Summer Sailing on the Bay

Lest the frank tone of the last post cast a dour pallor on your vicarious experience with this blog, let me clear one thing up: sailing is a whole lotta fun.

a captain and his michelada

Here we are rapidly approaching the Summer Solstice and the Bay Area weather has been unimpeachable. Some days hotter, some cooler, but nearly always a with a bright orb of sunshine overhead and consistent winds running across the water. And, even better, I have recently left my gainful employment and have vast expanses of time to devote to the boat. If I’m not taking her out to sail in a particular day, I’m working to move projects forward and get (ploddingly) closer to the day I sail under the Golden Gate.

Now, sure, I do occasionally wake with a start at the panic of having such an uninterrupted ebb of money into the boat, but I rationalize it by telling myself that this money was already spent–I just didn’t know it yet. The problems/shortcomings/hazards that are being addressed were always negative entries on the ledger but I didn’t have enough depth of knowledge to know which specific monetary figures they were shorthand for. And, true, that figure is never pleasantly lower than expected, but the sticker shock is (for now) largely mitigated by the gratifying joy of translating the punch list “shorthand” into currency spent (measured in Dollars US, blood, sweat, and tears).

But enough about that for the moment, this post is to revel in the levity of living on a beautiful boat and getting to take friends and family out onto the water. This past weekend, especially, was ripe for that as I had a trifecta of sailing days, each with its own tenor.

Saturday we were a crew of three: myself, Avery, and Mike C. Sustained 20 knot winds and morning sprinkles had me anticipating a “character building” day, but the clouds dissipated shortly after we passed Point Richmond and hit the Bay proper. Winds gusted at 22-23 but remained steady in the 20 range from the SW. Our path (with the tide but) into the wind to bash through Raccoon Straits was hard-won but very rewarding. Through the strait (between Angel Island and Tiburon) we got to try out my new self-tacking rigging setup on my staysail. Not the perfect sail shape by any stretch of the imagination, but we pingponged back and forth with slow ease. Once through, we furled the staysail back up and put out the jib. We shot counter clockwise around Angel Island and bombed home on a broad reach.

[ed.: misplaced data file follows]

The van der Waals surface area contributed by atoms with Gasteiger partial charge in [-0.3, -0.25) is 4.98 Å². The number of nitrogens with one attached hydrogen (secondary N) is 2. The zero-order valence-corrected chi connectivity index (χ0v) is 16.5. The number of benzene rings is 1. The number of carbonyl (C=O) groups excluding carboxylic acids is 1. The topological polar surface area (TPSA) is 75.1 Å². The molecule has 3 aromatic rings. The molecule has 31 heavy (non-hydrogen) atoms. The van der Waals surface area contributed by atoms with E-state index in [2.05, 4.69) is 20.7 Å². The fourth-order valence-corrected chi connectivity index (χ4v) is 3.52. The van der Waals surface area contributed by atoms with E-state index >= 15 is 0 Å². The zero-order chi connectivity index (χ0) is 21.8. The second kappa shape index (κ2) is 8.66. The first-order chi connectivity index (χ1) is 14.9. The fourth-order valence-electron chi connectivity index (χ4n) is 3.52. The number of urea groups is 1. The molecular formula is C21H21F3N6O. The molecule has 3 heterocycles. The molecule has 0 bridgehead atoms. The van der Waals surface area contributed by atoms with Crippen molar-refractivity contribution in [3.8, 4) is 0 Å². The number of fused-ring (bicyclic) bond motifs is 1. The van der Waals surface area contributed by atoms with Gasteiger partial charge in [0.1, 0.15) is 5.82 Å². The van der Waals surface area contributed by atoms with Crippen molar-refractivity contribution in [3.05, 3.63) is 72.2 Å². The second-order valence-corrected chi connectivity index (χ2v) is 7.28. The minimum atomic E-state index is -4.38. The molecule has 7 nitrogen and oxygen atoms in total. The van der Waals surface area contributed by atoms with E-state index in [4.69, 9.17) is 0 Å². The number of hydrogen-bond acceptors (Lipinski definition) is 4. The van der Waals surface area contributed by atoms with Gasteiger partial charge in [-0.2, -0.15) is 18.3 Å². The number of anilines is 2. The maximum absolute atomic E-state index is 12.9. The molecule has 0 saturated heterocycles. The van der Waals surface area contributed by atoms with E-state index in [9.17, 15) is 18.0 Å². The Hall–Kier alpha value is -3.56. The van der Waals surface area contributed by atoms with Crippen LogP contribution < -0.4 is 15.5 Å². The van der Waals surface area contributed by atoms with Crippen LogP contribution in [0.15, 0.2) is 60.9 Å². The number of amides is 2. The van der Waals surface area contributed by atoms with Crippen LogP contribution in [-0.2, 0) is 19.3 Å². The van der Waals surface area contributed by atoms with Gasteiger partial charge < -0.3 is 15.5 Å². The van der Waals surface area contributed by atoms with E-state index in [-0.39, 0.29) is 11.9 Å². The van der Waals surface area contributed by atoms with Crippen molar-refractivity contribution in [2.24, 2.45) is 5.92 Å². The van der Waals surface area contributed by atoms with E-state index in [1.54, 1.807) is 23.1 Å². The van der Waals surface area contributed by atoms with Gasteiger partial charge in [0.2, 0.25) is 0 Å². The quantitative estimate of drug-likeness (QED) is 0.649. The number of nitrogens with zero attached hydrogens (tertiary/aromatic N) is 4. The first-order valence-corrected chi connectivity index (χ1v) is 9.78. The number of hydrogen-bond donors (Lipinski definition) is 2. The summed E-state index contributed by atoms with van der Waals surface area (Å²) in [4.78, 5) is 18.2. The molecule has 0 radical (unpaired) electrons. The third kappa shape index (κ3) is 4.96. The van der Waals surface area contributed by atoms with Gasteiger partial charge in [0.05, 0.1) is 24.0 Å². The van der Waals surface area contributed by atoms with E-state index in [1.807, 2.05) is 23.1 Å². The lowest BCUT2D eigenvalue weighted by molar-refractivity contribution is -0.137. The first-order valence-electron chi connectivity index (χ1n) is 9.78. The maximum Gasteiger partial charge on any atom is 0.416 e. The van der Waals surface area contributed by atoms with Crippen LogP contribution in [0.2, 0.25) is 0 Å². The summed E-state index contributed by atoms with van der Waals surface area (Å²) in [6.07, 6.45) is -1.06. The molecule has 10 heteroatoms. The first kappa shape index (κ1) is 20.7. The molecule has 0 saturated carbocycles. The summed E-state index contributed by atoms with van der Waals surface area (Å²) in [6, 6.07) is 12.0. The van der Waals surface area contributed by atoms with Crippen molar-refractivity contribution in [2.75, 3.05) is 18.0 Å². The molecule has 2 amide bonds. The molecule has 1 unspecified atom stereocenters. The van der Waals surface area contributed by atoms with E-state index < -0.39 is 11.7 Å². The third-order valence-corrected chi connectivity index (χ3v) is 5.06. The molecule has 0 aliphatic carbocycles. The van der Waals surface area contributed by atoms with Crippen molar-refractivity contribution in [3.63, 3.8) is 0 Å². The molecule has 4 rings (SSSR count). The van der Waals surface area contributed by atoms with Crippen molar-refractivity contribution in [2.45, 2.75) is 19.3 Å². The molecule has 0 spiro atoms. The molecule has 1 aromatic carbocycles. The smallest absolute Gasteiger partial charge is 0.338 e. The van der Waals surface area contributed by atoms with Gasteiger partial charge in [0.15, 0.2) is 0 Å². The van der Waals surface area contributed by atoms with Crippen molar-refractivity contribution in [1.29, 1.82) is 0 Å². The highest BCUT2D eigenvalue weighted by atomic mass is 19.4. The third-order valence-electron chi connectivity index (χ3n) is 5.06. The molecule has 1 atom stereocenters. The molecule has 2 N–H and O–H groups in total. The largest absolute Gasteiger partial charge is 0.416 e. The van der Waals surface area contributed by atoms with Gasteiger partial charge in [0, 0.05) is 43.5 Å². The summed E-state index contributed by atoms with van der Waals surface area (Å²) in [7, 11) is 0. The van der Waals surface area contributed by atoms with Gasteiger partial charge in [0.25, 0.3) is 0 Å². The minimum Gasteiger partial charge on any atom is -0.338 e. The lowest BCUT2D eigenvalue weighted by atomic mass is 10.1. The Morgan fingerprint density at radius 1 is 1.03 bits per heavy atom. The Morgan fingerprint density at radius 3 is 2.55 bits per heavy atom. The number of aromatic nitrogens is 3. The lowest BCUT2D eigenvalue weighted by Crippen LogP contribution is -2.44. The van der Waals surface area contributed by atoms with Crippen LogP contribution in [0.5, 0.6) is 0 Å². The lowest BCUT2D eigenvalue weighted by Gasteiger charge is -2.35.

Sunday was a Father’s Day sail with family. Again the day started overcast but eventually turned glorious. 17-20 knot winds from the SW. I took us through Raccoon Straits again–another slow bash into the wind–but instead of circling Angel Island we retraced our path on a good run home, with the niece and nephew both leaning over the side and scaring the bejesus out of me in fearful anticipation of an accidental jibe.

Monday brought the hottest weather but the strongest water chop. Luckily this was a day concerned with enjoying ourselves on a summer afternoon on the Bay rather than needing to get anywhere in a hurry. Mostly I just sailed with the main alone, looping towards Treasure Island, soaking in the city skyline and back to port in Richmond. My guests on that day were a bunch of old restaurant coworkers and let me tell you, for all my trepidation with working in restaurants, these people know how to cut loose! Rick brought his patented (well no, but it should be) Michelada mix, Fay bottle after bottle of bubbles, Wendy the perfect Panama Pacific Rum Punch, Alonso and Maia arrived with 75 Kumamoto Oysters and–as if that weren’t enough!–an additional 75 Beau Soleil oysters. We were responsible (read: moderate) while on the water but as soon as we were tied up on the dock cleats, cue the party! The tunes were cranked, Carolyn busted out some scrumptious Teran Pet-Nat, and we started shucking. Sparkling Muscadet was flowing, I cracked some farmhouse cider gifted me from a friend in apple country, and we set about enjoying every bit of the beautiful June evening from the cockpit of the boat.

I’ll admit that Tuesday came early, but after a nice strong coffee and a brisk walk of the dog I dug back into boat work, running electrical wires and coaxial cable. So it is back to nose to the grindstone, but this weekend was a delightful reminder as to why this boat can be so gratifying and why it is important to remember to enjoy both the labors and the fruits of them.

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